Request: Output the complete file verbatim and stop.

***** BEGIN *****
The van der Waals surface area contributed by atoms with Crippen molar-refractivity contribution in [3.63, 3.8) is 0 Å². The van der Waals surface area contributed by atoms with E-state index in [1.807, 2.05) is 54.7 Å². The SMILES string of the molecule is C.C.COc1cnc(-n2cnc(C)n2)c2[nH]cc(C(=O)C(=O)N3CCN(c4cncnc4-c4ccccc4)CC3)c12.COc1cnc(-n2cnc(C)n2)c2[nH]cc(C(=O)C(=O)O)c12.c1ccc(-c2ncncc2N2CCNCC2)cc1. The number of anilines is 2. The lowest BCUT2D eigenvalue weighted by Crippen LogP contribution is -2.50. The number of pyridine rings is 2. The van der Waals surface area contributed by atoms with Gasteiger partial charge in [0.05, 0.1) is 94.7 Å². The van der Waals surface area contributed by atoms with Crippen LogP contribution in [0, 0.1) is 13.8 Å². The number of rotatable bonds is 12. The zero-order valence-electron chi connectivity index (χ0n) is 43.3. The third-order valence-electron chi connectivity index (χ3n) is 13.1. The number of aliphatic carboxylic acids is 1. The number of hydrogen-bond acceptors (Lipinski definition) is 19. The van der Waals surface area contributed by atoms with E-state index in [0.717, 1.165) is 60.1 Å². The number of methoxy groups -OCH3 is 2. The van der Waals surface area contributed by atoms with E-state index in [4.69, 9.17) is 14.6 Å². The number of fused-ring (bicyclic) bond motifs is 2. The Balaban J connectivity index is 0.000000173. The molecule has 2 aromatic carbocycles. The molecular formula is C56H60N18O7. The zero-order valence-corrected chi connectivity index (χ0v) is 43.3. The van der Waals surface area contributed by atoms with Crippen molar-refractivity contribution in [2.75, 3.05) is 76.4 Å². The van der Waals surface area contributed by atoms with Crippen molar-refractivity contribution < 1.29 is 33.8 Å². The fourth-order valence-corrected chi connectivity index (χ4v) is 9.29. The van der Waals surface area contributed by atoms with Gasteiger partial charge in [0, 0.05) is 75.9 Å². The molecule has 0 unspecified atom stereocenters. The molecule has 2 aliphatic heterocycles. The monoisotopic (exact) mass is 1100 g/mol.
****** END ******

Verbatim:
The van der Waals surface area contributed by atoms with Crippen molar-refractivity contribution in [3.63, 3.8) is 0 Å². The van der Waals surface area contributed by atoms with E-state index in [1.807, 2.05) is 54.7 Å². The SMILES string of the molecule is C.C.COc1cnc(-n2cnc(C)n2)c2[nH]cc(C(=O)C(=O)N3CCN(c4cncnc4-c4ccccc4)CC3)c12.COc1cnc(-n2cnc(C)n2)c2[nH]cc(C(=O)C(=O)O)c12.c1ccc(-c2ncncc2N2CCNCC2)cc1. The number of anilines is 2. The lowest BCUT2D eigenvalue weighted by Crippen LogP contribution is -2.50. The number of pyridine rings is 2. The van der Waals surface area contributed by atoms with Gasteiger partial charge in [0.05, 0.1) is 94.7 Å². The van der Waals surface area contributed by atoms with Crippen LogP contribution in [0, 0.1) is 13.8 Å². The number of rotatable bonds is 12. The zero-order valence-electron chi connectivity index (χ0n) is 43.3. The third-order valence-electron chi connectivity index (χ3n) is 13.1. The number of aliphatic carboxylic acids is 1. The number of hydrogen-bond acceptors (Lipinski definition) is 19. The van der Waals surface area contributed by atoms with E-state index in [0.717, 1.165) is 60.1 Å². The number of methoxy groups -OCH3 is 2. The van der Waals surface area contributed by atoms with E-state index in [4.69, 9.17) is 14.6 Å². The number of fused-ring (bicyclic) bond motifs is 2. The Balaban J connectivity index is 0.000000173. The molecule has 2 aromatic carbocycles. The molecular formula is C56H60N18O7. The zero-order valence-corrected chi connectivity index (χ0v) is 43.3. The van der Waals surface area contributed by atoms with Crippen molar-refractivity contribution in [2.75, 3.05) is 76.4 Å². The van der Waals surface area contributed by atoms with Crippen molar-refractivity contribution < 1.29 is 33.8 Å². The fourth-order valence-corrected chi connectivity index (χ4v) is 9.29. The van der Waals surface area contributed by atoms with Gasteiger partial charge in [0, 0.05) is 75.9 Å². The molecule has 0 unspecified atom stereocenters. The molecule has 2 aliphatic heterocycles. The monoisotopic (exact) mass is 1100 g/mol.